Wrapper: Cuban Corojo seed
Size: 5 x 50
Filer and Binder: Criollo and Corojo from Nicaragua
With St. Patrick’s Day rapidly approaching and the warmer weather almost upon us, it should be no surprise that our thoughts in this issue turn to beer. But while Guinness in a bottle might be “brilliant” (no argument from us here at the store), there are many other exciting prospects.
In “Popping the Cap: The New American Craft,” we explore some of the newer options made possible by the 2004 law raising the maximum alcohol content from 6% to 14%. As the author notes, besides the higher alcohol content… “the greater attraction” arguably is the wider variety of flavors that these stronger brews made possible.
Still, summertime and spring are not solely about beer. In fact, a good number of reasons for smoking a cigar are typically springtime and summertime events such as weddings, graduations and best of all, vacations!
But before you buy that Cuban cigar in the Caribbean… you better read on. Sure; you undoubtedly will get away with smoking the “Cuban” abroad… But is that cigar a real Cuban or a fake? Odds are that many of these cigars
are counterfeit given the lax penalties for counterfeiting.
In “Don’t Break for the Fake,” we outline the risks and provide some suggestions for distinguishing the real Habanos from the fakes.
In keeping with the warm weather theme, our featured product this month is a rum that was tailored for a hot South American drink, the caipirinha.
Once again, thank you for subscribing to the Decatur Wine & Spirits’ Vintage Voice. We truly appreciate your patronage.
Popping the Cap; It’s an American Craft
When Georgia raised the maximum beer-alcohol content from 6% to 14% in 2004, a new wave of microbrews and international beers became available, ranging from home brewed concoctions to those brewed by Trappist monks in Belgium.
But the higher alcohol content is not these beers’ greatest attraction. While packing more punch than a Budweiser (5%), these beers also cost a few more dollars in that they are more expensive to brew and import (making them less than ideal for just getting your drink on).
The greater attraction arguably is the wider variety of flavors that these stronger brews make possible. As a result, a number of better priced American alternatives can be found to the traditional, more expensive imports. They make a great introduction for those wishing to experiment with these unique but stronger flavors.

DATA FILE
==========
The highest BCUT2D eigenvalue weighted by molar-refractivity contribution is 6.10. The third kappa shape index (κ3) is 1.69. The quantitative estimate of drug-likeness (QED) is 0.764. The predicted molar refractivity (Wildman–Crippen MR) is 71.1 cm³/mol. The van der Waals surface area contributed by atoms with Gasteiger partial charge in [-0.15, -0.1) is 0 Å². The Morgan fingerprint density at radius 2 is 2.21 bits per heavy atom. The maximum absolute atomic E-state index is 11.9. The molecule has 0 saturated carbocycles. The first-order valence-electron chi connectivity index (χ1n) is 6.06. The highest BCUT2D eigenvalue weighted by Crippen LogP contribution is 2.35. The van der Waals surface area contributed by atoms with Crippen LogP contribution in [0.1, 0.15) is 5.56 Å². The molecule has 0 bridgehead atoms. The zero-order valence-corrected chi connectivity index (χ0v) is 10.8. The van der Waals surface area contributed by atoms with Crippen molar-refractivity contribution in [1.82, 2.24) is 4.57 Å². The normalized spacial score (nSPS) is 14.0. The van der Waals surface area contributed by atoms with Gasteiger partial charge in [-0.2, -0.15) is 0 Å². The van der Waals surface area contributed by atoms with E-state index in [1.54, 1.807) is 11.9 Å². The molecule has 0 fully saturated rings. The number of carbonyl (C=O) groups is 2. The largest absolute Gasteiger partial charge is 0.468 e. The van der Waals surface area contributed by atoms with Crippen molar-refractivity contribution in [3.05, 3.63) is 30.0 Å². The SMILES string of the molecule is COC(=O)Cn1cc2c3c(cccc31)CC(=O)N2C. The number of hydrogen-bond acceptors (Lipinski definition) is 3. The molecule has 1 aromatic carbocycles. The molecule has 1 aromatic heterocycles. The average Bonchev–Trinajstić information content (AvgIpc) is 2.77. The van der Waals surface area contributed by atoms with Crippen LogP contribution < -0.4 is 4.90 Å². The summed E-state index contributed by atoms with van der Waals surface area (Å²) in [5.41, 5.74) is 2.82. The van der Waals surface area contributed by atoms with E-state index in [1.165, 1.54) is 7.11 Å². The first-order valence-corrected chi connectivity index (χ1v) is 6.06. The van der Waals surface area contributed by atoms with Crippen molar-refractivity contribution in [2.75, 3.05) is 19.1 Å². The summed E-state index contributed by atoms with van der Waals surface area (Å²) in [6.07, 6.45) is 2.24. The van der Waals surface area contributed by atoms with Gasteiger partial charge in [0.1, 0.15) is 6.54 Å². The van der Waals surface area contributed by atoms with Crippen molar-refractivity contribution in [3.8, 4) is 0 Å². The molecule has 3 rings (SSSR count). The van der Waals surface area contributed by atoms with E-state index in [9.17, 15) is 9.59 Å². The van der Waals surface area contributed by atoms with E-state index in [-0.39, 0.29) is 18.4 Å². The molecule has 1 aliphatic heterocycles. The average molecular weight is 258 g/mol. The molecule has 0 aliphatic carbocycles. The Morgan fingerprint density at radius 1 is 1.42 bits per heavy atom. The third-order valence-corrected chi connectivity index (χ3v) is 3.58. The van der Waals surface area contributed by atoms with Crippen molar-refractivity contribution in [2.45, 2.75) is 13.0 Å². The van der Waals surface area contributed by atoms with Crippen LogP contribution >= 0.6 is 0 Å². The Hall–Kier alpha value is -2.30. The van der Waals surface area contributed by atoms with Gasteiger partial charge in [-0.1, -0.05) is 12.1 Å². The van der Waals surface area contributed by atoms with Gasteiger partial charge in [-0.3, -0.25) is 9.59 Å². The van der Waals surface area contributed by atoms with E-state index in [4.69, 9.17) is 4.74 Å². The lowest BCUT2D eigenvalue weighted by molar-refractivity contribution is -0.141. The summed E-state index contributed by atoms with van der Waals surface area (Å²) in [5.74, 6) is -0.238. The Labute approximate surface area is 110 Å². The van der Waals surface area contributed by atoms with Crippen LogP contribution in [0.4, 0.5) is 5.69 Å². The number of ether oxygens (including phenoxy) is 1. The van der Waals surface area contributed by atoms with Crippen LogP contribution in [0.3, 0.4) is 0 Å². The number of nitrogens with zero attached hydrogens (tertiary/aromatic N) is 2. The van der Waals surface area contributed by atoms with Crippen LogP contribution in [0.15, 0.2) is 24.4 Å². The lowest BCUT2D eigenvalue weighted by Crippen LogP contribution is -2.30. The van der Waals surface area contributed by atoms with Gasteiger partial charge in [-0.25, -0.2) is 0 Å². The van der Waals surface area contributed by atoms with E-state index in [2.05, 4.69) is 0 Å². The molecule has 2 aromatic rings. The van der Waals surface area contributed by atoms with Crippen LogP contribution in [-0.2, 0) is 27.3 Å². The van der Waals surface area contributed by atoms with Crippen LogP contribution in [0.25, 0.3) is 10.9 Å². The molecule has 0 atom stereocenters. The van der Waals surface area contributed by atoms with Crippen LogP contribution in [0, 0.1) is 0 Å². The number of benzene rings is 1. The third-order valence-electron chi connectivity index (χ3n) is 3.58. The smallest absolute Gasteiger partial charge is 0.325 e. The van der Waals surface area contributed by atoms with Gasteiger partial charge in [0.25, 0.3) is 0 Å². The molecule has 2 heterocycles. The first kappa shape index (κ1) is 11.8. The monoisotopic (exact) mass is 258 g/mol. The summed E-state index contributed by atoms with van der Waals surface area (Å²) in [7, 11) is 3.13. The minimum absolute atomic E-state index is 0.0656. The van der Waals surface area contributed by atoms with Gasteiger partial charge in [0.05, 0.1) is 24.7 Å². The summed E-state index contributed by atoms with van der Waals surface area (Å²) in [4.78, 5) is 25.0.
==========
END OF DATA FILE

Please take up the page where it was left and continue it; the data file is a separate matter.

Save Your Washingtons—Buy American
Once upon a time the jokes about American beer made by Europeans and Canadians were perhaps justifiable. Today however there are more than 1,400 breweries in the U.S. and exponentially more brands, according to the Brewers Association.
The continuing growth of craft beer entered double-digit territory in 2006, with sales by craft brewers up 11.7% by volume, based upon industry data.
This thirst for American craft beers has been fed by the frenzy for higher alcohol beers and sustained by the introduction of award-winning concoctions, says Paul Gatza, Director of the Brewers Association, which tabulated the industry growth data.
The Suds—Not Duds
Unfortunately, craft brewery brands are almost never national in their distribution. But fortunately, the selection in Georgia is expanding due to both local brewers and a number of other craft breweries that recently have (or are planning) to enter the market.
The Lagunitas Brewing Company — Founded in 1994, this brewery is best known for it’s irreverent approach to business along with it’s higher alcohol craft beers.
For instance, the brewery's license was suspended for 20 days in 1985 for the use of marijuana at one of the brewery's parties. But instead of hanging their heads in shame, the brewery chose to commemorate the event by producing the "Undercover Investigation Shut-Down Ale.”
Despite the brewery’s irreverent attitude toward the authorities, it does brew some unique and delicious beers. Among those is the “Brown Shugga.” At 9.9% alcohol, this beer packs a whallop! The base is a barley wine to which slightly burnt brown sugar is added for a hint of sweetness.
The Ommegang Brewery — Founded in 1997 in upstate New York, not far from the birthplace of baseball, Ommegang brews Belgian-style ales at American prices. Among those are the rustic-style Hennepin Farmhouse Saison “farmhouse” golden ale and the Three Philosophers, a quadruple Belgian-style ale with a strong malty flavor that is enhanced by the addition of a cherry lambic.
The Avery Brewing Company — Incorporated in September 1993, Avery is the product of a home brewing experiment by Adam Avery, who set out to perfect the recipe for amber ale. The brewery today produces several Belgian-style ales as well as award winning stouts. Among those is “The Czar,” an award-winning Russian imperial stout. This beer features the rich tastes of toffee, mocha, sweet molasses, and candied currants with a hint of anise. Available until the end of March, the Avery Czar is well worth storing for a rainy day in that it will age in the bottle and become denser and more complex with age.
Additional options include the better-known concoctions of Anchor Steam and Sierra Nevada along with the clever stylings of local breweries such as Sweet Water of Atlanta and Terrapin of Athens, GA. Each of these breweries makes unique seasonal, higher alcohol beers well worth trying and stocking.
But perhaps the most exciting introduction in Georgia to date has been the recent addition of Dogfish Head Brewery from Milton, Delaware.
Founded in 1995, Dogfish Head is best known for it’s “experimental” beer making methods and it’s use of unconventional ingredients such as green raisins. The brewery’s signature products are the Indian Pale Ales, which are passed through a large plastic tube filled with raw hops. The alcohol in the beer lifts oils off the raw hops, adding even more hop flavor to the beers.
In fact, craft beer has become a great American success story and today, it is the U.S. craft brewers that are being watched, emulated and celebrated. But while the true quality of a beer may be best judged by flavor… it also doesn’t hurt to save a dollar or two in the process, making the American craft beers a true value proposition for trying something a little different.